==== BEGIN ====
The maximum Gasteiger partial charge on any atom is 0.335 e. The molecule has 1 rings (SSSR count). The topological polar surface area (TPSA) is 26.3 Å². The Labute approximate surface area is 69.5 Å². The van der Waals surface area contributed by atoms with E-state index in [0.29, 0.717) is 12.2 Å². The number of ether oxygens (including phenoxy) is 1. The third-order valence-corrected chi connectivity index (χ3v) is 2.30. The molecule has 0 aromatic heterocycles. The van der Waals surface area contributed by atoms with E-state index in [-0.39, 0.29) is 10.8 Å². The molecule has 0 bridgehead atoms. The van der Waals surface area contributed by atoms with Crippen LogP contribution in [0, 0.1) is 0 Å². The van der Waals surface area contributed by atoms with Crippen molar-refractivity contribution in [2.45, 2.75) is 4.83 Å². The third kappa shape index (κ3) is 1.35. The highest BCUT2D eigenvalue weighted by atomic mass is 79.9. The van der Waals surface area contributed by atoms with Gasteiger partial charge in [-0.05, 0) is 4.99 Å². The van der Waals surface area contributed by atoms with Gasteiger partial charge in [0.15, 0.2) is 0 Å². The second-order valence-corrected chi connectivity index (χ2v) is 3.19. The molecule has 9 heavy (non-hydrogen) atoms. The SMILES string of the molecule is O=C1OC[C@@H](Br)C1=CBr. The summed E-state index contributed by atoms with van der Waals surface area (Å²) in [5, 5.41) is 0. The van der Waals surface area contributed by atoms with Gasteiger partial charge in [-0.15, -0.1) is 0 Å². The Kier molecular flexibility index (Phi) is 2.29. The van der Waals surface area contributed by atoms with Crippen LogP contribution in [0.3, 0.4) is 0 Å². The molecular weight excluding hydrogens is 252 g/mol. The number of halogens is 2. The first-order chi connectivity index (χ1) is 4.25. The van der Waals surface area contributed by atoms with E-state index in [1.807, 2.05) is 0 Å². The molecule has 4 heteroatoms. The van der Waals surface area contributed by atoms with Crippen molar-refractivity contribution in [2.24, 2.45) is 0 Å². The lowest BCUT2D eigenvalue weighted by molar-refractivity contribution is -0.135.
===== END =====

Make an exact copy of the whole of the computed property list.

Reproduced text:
The maximum Gasteiger partial charge on any atom is 0.335 e. The molecule has 1 rings (SSSR count). The topological polar surface area (TPSA) is 26.3 Å². The Labute approximate surface area is 69.5 Å². The van der Waals surface area contributed by atoms with E-state index in [0.29, 0.717) is 12.2 Å². The number of ether oxygens (including phenoxy) is 1. The third-order valence-corrected chi connectivity index (χ3v) is 2.30. The molecule has 0 aromatic heterocycles. The van der Waals surface area contributed by atoms with E-state index in [-0.39, 0.29) is 10.8 Å². The molecule has 0 bridgehead atoms. The van der Waals surface area contributed by atoms with Crippen LogP contribution in [0, 0.1) is 0 Å². The van der Waals surface area contributed by atoms with Crippen molar-refractivity contribution in [2.45, 2.75) is 4.83 Å². The third kappa shape index (κ3) is 1.35. The highest BCUT2D eigenvalue weighted by atomic mass is 79.9. The van der Waals surface area contributed by atoms with Gasteiger partial charge in [-0.05, 0) is 4.99 Å². The van der Waals surface area contributed by atoms with Gasteiger partial charge in [0.15, 0.2) is 0 Å². The second-order valence-corrected chi connectivity index (χ2v) is 3.19. The molecule has 9 heavy (non-hydrogen) atoms. The SMILES string of the molecule is O=C1OC[C@@H](Br)C1=CBr. The summed E-state index contributed by atoms with van der Waals surface area (Å²) in [5, 5.41) is 0. The van der Waals surface area contributed by atoms with Gasteiger partial charge in [-0.15, -0.1) is 0 Å². The Kier molecular flexibility index (Phi) is 2.29. The van der Waals surface area contributed by atoms with Crippen LogP contribution in [0.3, 0.4) is 0 Å². The molecular weight excluding hydrogens is 252 g/mol. The number of halogens is 2. The first-order chi connectivity index (χ1) is 4.25. The van der Waals surface area contributed by atoms with E-state index in [1.807, 2.05) is 0 Å². The molecule has 4 heteroatoms. The van der Waals surface area contributed by atoms with Crippen molar-refractivity contribution in [2.24, 2.45) is 0 Å². The lowest BCUT2D eigenvalue weighted by molar-refractivity contribution is -0.135.